Updated: December 9th 2022

B2B email marketing is one of the most common forms of advertising that companies of all sizes and in all industries engage in. It’s been around for a long time (in terms of the Internet, anyway!) and continues to remain popular even with the advent of newer Internet marketing tactics like Pay Per Click and social media marketing. And there’s good reason for it – email marketing is efficient and cost-effective, allowing you to establish a relationship with both your current and your potential customers and clients without breaking the bank.

But when all is said and done, your email marketing efforts are only as effective as your list growth techniques allow them to be. After all, without a list of people to email in the first place, how are you going to get a response?

B2B Email Marketing List Growth Techniques and Your ROI

According to the latest research in Marketing Sherpa’s 2013 Email Marketing Benchmarks report, 60% of businesses are seeing positive ROI from their email marketing efforts, but 50% of businesses that engage in email marketing also report that their list growth is slow, and businesses with neutral list growth results come in a distant second.

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This tells us that the emails themselves might be working (or might be able to work if they had someone to send them to!), but their methods for making sure those emails reach as many people as possible are failing. And that means that in order to make the most of your B2B email marketing campaigns, you’ve got to build your list.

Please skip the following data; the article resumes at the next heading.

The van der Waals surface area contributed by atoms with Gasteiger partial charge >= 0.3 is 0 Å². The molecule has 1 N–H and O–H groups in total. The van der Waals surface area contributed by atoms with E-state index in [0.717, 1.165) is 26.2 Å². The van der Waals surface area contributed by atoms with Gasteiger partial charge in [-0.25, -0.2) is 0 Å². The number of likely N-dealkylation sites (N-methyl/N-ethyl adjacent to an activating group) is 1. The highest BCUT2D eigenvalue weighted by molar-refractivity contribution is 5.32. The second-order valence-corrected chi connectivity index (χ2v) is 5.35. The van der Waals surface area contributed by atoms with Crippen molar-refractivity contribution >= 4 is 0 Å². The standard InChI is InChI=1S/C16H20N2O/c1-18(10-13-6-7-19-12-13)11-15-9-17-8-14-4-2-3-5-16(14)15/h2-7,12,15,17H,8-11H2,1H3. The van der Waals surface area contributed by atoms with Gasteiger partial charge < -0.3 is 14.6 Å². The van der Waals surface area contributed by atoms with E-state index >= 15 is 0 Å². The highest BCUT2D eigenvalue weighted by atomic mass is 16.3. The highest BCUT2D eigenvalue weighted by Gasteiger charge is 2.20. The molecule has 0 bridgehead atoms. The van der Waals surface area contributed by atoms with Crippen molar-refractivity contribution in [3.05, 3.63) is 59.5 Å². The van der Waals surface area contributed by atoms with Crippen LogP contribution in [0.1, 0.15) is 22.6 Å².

So what are the best list growth techniques? That all depends on the business, of course, but there are many tactics that are easier to implement than others, and the easier the tactic, the more likely you are to keep up with it and therefore see better long-term results.

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If you’re using any of the more difficult to implement list growth techniques and not seeing any return on your effort, then it’s time to make a change. Testing and tracking the results will be key, but you may find that it’s possible to replace one hard-to-implement tactic with 3 easier ones and see a better result for what amounts to the same amount of effort. For example, instead of focusing on trying to make people sign up at offline events, you could start focusing more on social media, encouraging people to share your information with their friends, and implementing a registration process during checkout.

When it really comes down to it, your emails are only as good as the list you have to send them out to, and paying attention to the ways you are building that list will make all the difference.